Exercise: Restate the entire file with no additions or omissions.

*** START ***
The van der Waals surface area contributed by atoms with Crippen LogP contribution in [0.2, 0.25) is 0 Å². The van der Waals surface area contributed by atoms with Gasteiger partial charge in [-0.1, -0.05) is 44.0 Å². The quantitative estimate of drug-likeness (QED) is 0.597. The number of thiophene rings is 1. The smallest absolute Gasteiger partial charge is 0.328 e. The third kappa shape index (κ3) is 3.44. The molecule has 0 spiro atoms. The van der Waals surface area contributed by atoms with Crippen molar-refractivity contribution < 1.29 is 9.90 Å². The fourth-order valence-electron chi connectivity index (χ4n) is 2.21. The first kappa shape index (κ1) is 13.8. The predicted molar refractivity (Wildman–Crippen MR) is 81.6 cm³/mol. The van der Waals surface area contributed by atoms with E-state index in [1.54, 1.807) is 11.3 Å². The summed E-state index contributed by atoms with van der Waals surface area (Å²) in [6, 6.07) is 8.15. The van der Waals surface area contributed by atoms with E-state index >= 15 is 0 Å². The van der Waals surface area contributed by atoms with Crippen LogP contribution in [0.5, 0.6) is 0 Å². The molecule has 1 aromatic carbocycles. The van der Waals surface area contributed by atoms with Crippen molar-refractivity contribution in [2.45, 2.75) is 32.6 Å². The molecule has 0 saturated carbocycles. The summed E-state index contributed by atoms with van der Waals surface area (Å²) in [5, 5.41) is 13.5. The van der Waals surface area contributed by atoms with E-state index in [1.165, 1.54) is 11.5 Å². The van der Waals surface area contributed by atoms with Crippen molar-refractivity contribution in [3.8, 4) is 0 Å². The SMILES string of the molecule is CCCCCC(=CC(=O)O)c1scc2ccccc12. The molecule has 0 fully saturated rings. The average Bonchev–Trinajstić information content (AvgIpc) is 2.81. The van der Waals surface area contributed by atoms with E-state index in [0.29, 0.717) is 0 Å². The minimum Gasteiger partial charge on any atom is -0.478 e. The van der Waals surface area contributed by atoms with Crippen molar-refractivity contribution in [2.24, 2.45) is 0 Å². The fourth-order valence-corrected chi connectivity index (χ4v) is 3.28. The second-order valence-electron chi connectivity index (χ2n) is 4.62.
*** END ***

The van der Waals surface area contributed by atoms with Crippen LogP contribution in [0.2, 0.25) is 0 Å². The van der Waals surface area contributed by atoms with Gasteiger partial charge in [-0.1, -0.05) is 44.0 Å². The quantitative estimate of drug-likeness (QED) is 0.597. The number of thiophene rings is 1. The smallest absolute Gasteiger partial charge is 0.328 e. The third kappa shape index (κ3) is 3.44. The molecule has 0 spiro atoms. The van der Waals surface area contributed by atoms with Crippen molar-refractivity contribution < 1.29 is 9.90 Å². The fourth-order valence-electron chi connectivity index (χ4n) is 2.21. The first kappa shape index (κ1) is 13.8. The predicted molar refractivity (Wildman–Crippen MR) is 81.6 cm³/mol. The van der Waals surface area contributed by atoms with E-state index in [1.54, 1.807) is 11.3 Å². The summed E-state index contributed by atoms with van der Waals surface area (Å²) in [6, 6.07) is 8.15. The van der Waals surface area contributed by atoms with E-state index >= 15 is 0 Å². The van der Waals surface area contributed by atoms with Crippen LogP contribution in [0.5, 0.6) is 0 Å². The molecule has 1 aromatic carbocycles. The van der Waals surface area contributed by atoms with Crippen molar-refractivity contribution in [2.45, 2.75) is 32.6 Å². The molecule has 0 saturated carbocycles. The summed E-state index contributed by atoms with van der Waals surface area (Å²) in [5, 5.41) is 13.5. The van der Waals surface area contributed by atoms with E-state index in [1.165, 1.54) is 11.5 Å². The van der Waals surface area contributed by atoms with Crippen molar-refractivity contribution in [3.8, 4) is 0 Å². The SMILES string of the molecule is CCCCCC(=CC(=O)O)c1scc2ccccc12. The molecule has 0 fully saturated rings. The average Bonchev–Trinajstić information content (AvgIpc) is 2.81. The van der Waals surface area contributed by atoms with E-state index in [0.29, 0.717) is 0 Å². The minimum Gasteiger partial charge on any atom is -0.478 e. The van der Waals surface area contributed by atoms with Crippen molar-refractivity contribution in [2.24, 2.45) is 0 Å². The fourth-order valence-corrected chi connectivity index (χ4v) is 3.28. The second-order valence-electron chi connectivity index (χ2n) is 4.62.